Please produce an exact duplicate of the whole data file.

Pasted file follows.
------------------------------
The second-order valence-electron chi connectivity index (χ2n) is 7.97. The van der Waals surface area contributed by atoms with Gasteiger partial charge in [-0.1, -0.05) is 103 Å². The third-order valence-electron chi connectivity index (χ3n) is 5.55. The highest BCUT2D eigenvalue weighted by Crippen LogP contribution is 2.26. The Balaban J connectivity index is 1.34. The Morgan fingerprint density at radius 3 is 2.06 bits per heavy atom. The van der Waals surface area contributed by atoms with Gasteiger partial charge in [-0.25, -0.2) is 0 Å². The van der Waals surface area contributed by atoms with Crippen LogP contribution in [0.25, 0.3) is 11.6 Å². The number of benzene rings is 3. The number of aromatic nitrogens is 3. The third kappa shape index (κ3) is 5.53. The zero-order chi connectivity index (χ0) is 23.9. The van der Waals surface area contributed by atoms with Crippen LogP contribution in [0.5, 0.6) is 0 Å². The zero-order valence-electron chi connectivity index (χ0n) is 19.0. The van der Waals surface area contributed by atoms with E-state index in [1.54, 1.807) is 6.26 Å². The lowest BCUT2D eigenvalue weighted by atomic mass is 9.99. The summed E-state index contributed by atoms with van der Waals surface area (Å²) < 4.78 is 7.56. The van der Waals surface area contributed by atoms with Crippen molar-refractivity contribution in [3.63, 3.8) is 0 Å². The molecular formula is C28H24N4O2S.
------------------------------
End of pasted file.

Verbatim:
The second-order valence-electron chi connectivity index (χ2n) is 7.97. The van der Waals surface area contributed by atoms with Gasteiger partial charge in [-0.1, -0.05) is 103 Å². The third-order valence-electron chi connectivity index (χ3n) is 5.55. The highest BCUT2D eigenvalue weighted by Crippen LogP contribution is 2.26. The Balaban J connectivity index is 1.34. The Morgan fingerprint density at radius 3 is 2.06 bits per heavy atom. The van der Waals surface area contributed by atoms with Gasteiger partial charge in [-0.25, -0.2) is 0 Å². The van der Waals surface area contributed by atoms with Crippen LogP contribution in [0.25, 0.3) is 11.6 Å². The number of benzene rings is 3. The number of aromatic nitrogens is 3. The third kappa shape index (κ3) is 5.53. The zero-order chi connectivity index (χ0) is 23.9. The van der Waals surface area contributed by atoms with Crippen LogP contribution in [0.5, 0.6) is 0 Å². The zero-order valence-electron chi connectivity index (χ0n) is 19.0. The van der Waals surface area contributed by atoms with E-state index in [1.54, 1.807) is 6.26 Å². The lowest BCUT2D eigenvalue weighted by atomic mass is 9.99. The summed E-state index contributed by atoms with van der Waals surface area (Å²) < 4.78 is 7.56. The van der Waals surface area contributed by atoms with Crippen molar-refractivity contribution in [3.63, 3.8) is 0 Å². The molecular formula is C28H24N4O2S.